May is National Historic Preservation Month, and we’re celebrating with weekly posts on City Blog, Facebook Live content, special events and more.
There is a common misconception that being located in a historic district equals never being allowed to modify your property. In reality, there are a variety of factors that can impact your historic property ownership.
There are two distinct types of historic district designation that are important to understand:
National Register of Historic Places Historic District
Being listed on the National Register of Historic Places as a historic district is a substantial achievement. It is the first step towards officially recognizing and documenting the valuable historic resources in your neighborhood. This designation also fosters name recognition and ownership pride within the community.
Before your neighborhood can become a National Register historic district, representatives from the Alabama Historical Commission will be invited to visit Huntsville and conduct a basic survey of the area to determine its eligibility. If your neighborhood has been determined eligible, the consent of at least 51% of property owners will be required before it can be pursued. With collaboration from neighborhood residents, the City of Huntsville, and the Alabama Historical Commission, a qualified consultant will be hired to complete a neighborhood survey, documentation and evaluation of contributing status for each property and complete the National Register nomination forms. Once completed, the nomination will go through a rigorous review process before a decision is made.
Although districts listed on the National Register have been deemed historically significant and worthy of preservation, this designation is primarily an honorary title. National Register designation does not prevent a private owner from altering or even demolishing their property. The only way National Register eligibility or listing can provide protection is if a federally funded project has the potential to negatively impact that property. Section 106 of the National Historic Preservation Act of 1966 requires that federal agencies look for ways to mitigate the impact they may have on historically significant properties.
The majority of Huntsville’s National Register historic districts do not come under design review from the Huntsville Historic Preservation Commission (HHPC) because they are not locally designated. This list includes the Dallas Mill Village, Lowe Mill Village, Lincoln Mill Village, and Merrimack Mill Village Historic Districts.
If you live in one of the National Register districts listed above, there are no design review regulations to impact alterations you wish to make to your property. This is often met with a sigh of relief from property owners, but freedom to alter your property as you please is a double-edged sword. While some owners can be trusted to make wise decisions that increase the value of their property and the surrounding neighborhood, others do not use good judgment. If used correctly, design guidelines will protect owners’ investments as well as historic properties from inappropriate changes.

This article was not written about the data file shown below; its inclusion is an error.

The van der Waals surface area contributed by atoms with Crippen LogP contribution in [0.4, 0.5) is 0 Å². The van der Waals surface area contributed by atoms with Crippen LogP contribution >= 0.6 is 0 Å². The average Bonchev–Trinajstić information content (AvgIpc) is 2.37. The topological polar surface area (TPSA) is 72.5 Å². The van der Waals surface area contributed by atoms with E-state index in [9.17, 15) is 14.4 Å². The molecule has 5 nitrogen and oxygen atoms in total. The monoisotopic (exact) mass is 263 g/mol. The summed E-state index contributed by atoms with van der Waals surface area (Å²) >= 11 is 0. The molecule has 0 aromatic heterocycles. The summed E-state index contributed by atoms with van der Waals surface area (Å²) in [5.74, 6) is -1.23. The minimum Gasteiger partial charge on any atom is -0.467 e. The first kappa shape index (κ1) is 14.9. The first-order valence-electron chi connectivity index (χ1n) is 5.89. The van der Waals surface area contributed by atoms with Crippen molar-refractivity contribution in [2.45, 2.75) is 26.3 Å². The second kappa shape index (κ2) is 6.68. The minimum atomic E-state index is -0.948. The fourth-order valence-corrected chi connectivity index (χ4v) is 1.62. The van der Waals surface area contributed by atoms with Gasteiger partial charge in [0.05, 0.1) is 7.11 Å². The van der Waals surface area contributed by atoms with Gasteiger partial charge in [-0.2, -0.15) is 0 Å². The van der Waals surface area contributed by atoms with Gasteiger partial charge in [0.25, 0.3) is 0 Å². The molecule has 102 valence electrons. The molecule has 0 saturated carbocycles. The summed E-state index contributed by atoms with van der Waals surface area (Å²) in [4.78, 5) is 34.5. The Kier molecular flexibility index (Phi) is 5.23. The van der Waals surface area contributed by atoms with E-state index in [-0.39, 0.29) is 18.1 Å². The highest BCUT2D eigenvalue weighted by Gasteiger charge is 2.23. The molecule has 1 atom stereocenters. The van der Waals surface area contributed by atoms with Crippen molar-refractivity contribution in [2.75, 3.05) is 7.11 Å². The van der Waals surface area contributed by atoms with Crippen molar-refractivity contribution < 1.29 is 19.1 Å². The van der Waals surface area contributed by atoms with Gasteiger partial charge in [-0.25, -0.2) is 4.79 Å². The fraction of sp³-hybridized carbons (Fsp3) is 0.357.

Locally Designated Historic District
Historic districts must first be listed on the National Register of Historic Places before they can be locally designated. This ensures that all locally designated districts have been property evaluated and vetted for their historic significance. To become a local historic district, 60% or more of property owners must agree to the designation. This can be a difficult task if the majority of the neighborhood is not in favor of coming under design review.
Twickenham, Old Town, and Five Points are all National Register historic districts that have requested and been granted local designation. This designation has protected these significant neighborhoods for decades. Huntsville’s design review process follows the Secretary of the Interior’s Standards for the Treatment of Historic Properties. The overall goal of these guidelines is not to prevent homeowners from making changes to their properties. The purpose of design review is to ensure any changes are sensitive to the historic character of each property as well as how that property relates to the surrounding neighborhood.
Currently, there are historic neighborhoods in other parts of the city that are facing an epidemic of tear-downs and inappropriately scaled and designed new construction. Without a historic district designation and some level of regulation, there is little the HHPC can do to offer solutions. With each loss of original historic fabric, these historic neighborhoods come closer to the tipping point at which they will no longer be eligible for listing on the National Register of Historic Places.
Local designation and design review may not be the answer for all of Huntsville’s historic districts, but it has provided a way to monitor and protect Huntsville’s built environment.
Any historic neighborhood resident that has questions about National Register listing and local designation is welcome to contact me any time at (256) 650-4779 or email@example.com.